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 Country: United States
 Collection: Congressional Research Service Reports
Security Classification Policy and Procedure: E.O. 12958, as Amended
This report describes security classification policy and procedure, largely prescribed in a series of successive presidential executive orders issued over the past 50 years. This policy provides the rationale and arrangements for designating information officially secret for reasons of national security, and for its declassification as well. digital.library.unt.edu/ark:/67531/metadc29518/
Homeland Security: Intelligence Support
Legislation establishing a Department of Homeland Security (DHS) (P.L. 107-296) included provisions for an information analysis element within the new department. It did not transfer to DHS existing government intelligence and law enforcement agencies but envisioned an analytical office utilizing the products of other agencies — both unevaluated information and finished reports — to provide warning of terrorist attacks, assessments of vulnerability, and recommendations for remedial actions at federal, state, and local levels, and by the private sector. In January 2003, the Administration announced its intention to establish a new Terrorist Threat Integration Center (TTIC) to undertake many of the tasks envisioned for the DHS informational analysis element, known as Information Analysis and Infrastructure Protection (IAIP), but some Members of Congress argue that TTIC cannot be a substitute for a DHS analytical effort. This report examines different approaches to improving the information analysis function and the sharing of information among federal agencies. digital.library.unt.edu/ark:/67531/metacrs10060/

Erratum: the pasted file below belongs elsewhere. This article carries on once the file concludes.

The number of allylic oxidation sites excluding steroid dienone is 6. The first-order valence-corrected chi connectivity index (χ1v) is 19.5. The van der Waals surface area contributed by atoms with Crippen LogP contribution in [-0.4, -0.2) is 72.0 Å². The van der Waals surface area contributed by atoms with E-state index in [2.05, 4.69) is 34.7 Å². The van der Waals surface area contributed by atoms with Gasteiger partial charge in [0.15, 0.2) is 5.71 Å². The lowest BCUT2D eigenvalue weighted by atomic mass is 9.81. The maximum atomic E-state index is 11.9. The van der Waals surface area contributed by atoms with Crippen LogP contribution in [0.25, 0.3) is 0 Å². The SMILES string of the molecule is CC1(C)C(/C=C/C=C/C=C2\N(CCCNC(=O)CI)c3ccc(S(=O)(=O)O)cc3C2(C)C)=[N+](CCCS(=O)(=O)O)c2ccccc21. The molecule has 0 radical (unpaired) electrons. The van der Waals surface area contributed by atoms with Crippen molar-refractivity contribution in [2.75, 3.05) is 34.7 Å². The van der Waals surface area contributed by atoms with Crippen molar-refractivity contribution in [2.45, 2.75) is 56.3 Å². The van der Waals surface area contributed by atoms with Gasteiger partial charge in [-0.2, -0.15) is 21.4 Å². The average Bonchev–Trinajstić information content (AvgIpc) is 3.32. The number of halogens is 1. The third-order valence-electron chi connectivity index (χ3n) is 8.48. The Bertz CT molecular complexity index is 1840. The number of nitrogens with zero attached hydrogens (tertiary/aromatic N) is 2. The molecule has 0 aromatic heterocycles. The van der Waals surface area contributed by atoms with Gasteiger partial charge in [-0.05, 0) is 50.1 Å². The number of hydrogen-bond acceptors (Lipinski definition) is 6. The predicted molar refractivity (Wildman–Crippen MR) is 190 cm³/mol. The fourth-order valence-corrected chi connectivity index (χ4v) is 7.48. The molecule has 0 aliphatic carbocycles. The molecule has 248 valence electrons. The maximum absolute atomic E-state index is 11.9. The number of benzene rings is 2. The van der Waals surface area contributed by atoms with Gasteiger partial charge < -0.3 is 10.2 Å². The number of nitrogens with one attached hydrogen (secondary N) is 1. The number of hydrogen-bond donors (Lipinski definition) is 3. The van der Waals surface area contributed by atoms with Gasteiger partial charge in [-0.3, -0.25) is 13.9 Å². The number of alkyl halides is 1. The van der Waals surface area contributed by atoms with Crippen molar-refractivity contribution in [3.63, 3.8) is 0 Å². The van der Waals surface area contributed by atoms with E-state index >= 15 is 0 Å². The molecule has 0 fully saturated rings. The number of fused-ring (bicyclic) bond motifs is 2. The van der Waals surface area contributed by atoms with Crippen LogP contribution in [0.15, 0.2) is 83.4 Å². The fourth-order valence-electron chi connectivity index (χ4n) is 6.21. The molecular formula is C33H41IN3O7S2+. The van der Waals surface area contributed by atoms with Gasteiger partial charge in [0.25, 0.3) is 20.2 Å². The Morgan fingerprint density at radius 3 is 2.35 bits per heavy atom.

Intelligence Issues for Congress
This report discusses legislative initiatives to address the challenges facing the U.S. Intelligence Community in the 21st century. digital.library.unt.edu/ark:/67531/metacrs8448/
Intelligence Issues for Congress
This report discusses legislative initiatives to address the challenges facing the U.S. Intelligence Community in the 21st century. digital.library.unt.edu/ark:/67531/metacrs8692/
Intelligence Issues for Congress
This report discusses legislative initiatives to address the challenges facing the U.S. Intelligence Community in the 21st century. digital.library.unt.edu/ark:/67531/metacrs8926/
Government Access to Phone Calling Activity and Related Records: Legal Authorities
This report summarizes statutory authorities regarding access by the Government, for either foreign intelligence or law enforcement purposes, to information related to telephone calling patterns or practices. digital.library.unt.edu/ark:/67531/metacrs9164/
Intelligence Issues for Congress
This report discusses legislative initiatives to address the challenges facing the U.S. Intelligence Community in the 21st century. digital.library.unt.edu/ark:/67531/metacrs9479/
Intelligence Issues for Congress
This report discusses legislative initiatives to address the challenges facing the U.S. Intelligence Community in the 21st century. digital.library.unt.edu/ark:/67531/metacrs9852/
Homeland Security Intelligence: Perceptions, Statutory Definitions, and Approaches